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I have a function which should tell me if a resource exists. Should this function return 0 on exist, 1 on not-exist and -1 on an error or should it return 0 on exist and -1 on not existent /error?


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closed as unclear what you're asking by Mr. Alien, RiaD, devnull, Jim Balter, Bill the Lizard Jul 13 '13 at 15:33

Please clarify your specific problem or add additional details to highlight exactly what you need. As it's currently written, it’s hard to tell exactly what you're asking. See the How to Ask page for help clarifying this question.If this question can be reworded to fit the rules in the help center, please edit the question.

Neither. It should return TRUE on exists. – GSerg Jul 13 '13 at 9:18
Question is about programming style, so should probably be on rather than here. Although I'd suggest the answer should be 1 if the resource exists and 0 otherwise (with some other mechanism to find error information). – Jules Jul 13 '13 at 9:19
Let us know what you tried up to now? – Chinna Jul 13 '13 at 9:21
@Chinna: What do you expect one can try in this case. I've tried to return 1 and it felt good, then I tried to return 0. This was also a really good feeling... – urzeit Jul 13 '13 at 10:29
up vote 6 down vote accepted

If the function is designed as a boolean, as indicated by a name such as is_file_present(), it should return 1 when the resource is present, so that it can be used in tests, such as:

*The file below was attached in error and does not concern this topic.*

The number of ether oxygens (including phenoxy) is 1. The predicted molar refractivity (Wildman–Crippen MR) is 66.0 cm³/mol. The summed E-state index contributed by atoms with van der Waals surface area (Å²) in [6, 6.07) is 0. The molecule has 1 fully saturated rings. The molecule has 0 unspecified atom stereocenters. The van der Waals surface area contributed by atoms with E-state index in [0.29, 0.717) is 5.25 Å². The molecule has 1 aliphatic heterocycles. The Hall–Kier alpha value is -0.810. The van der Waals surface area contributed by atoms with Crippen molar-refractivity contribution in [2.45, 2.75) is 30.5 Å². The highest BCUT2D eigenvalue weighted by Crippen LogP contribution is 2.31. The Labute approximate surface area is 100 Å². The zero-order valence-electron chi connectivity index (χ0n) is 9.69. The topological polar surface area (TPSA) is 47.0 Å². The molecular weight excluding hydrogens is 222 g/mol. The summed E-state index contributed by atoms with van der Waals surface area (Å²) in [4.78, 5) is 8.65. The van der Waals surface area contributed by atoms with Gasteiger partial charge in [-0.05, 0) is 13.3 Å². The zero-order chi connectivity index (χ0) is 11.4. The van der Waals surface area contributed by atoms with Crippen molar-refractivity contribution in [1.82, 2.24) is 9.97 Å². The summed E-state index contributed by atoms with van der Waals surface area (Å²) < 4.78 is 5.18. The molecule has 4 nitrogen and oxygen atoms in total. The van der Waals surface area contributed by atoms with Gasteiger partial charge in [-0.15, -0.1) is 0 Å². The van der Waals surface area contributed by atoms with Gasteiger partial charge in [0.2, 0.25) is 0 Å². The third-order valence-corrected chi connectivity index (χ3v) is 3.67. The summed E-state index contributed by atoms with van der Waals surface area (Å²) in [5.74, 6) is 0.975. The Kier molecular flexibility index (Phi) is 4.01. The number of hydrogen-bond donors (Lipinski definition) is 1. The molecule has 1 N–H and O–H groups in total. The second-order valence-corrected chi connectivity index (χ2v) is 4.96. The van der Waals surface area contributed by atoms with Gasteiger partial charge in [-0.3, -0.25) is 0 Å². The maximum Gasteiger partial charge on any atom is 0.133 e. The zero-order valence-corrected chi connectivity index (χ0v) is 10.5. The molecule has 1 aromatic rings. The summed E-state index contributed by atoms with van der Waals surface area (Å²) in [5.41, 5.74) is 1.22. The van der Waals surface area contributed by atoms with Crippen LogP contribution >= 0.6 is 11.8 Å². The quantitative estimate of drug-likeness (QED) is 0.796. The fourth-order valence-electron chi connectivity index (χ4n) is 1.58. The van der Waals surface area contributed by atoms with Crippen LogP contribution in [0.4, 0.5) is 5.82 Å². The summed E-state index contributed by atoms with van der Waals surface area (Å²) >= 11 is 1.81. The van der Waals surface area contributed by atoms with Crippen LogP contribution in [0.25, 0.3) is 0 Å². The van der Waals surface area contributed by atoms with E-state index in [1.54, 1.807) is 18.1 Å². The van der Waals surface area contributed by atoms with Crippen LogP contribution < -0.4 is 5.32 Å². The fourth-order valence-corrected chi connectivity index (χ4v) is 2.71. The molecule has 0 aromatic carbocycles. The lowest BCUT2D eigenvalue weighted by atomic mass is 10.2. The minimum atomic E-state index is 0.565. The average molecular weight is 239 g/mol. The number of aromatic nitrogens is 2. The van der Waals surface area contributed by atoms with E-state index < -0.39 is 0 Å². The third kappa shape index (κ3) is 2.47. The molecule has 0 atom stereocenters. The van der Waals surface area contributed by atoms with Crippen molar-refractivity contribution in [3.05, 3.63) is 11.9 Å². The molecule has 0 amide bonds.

if (is_file_present(...))
    ... open file ...

if (!is_file_present(...))
    ... print an error ...

On the other hand, if the function's real purpose are its side effects, and its result serve to indicate their success, it is acceptable to return 0 for the no-error case and an error code, such as -1, when there is an error. For example:

if (create_resource(...) == 0)
    ... resource has been created ...
    ... handle error ...

The use of -1 for error codes allows to use the same error convention for functions that return a count of items or an index.

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If your compiler is not archaic and you can use the C99 standard, you could use the header stdbool.h and return true if the resource exist and false if the resource doesn't exist. That's a lot cleaner IMHO.

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Like other people said it is about style. You can prefer to return 0 on non-existent and 1 on exists. Also for errors you can add an error or exception pointer pointer (** double stars)parameter to your function signature to indicate a failure. It can be a simple boolean or integer or a struct that contains detailed info about failure. Like an error code and message. This pattern occurs a lot in objective-c frameworks. Also AFAIK there is no exception stack in c so this approach may be the cleanest way to do it. I'd like to write some example code but i'm on mobile. I hope this helps.

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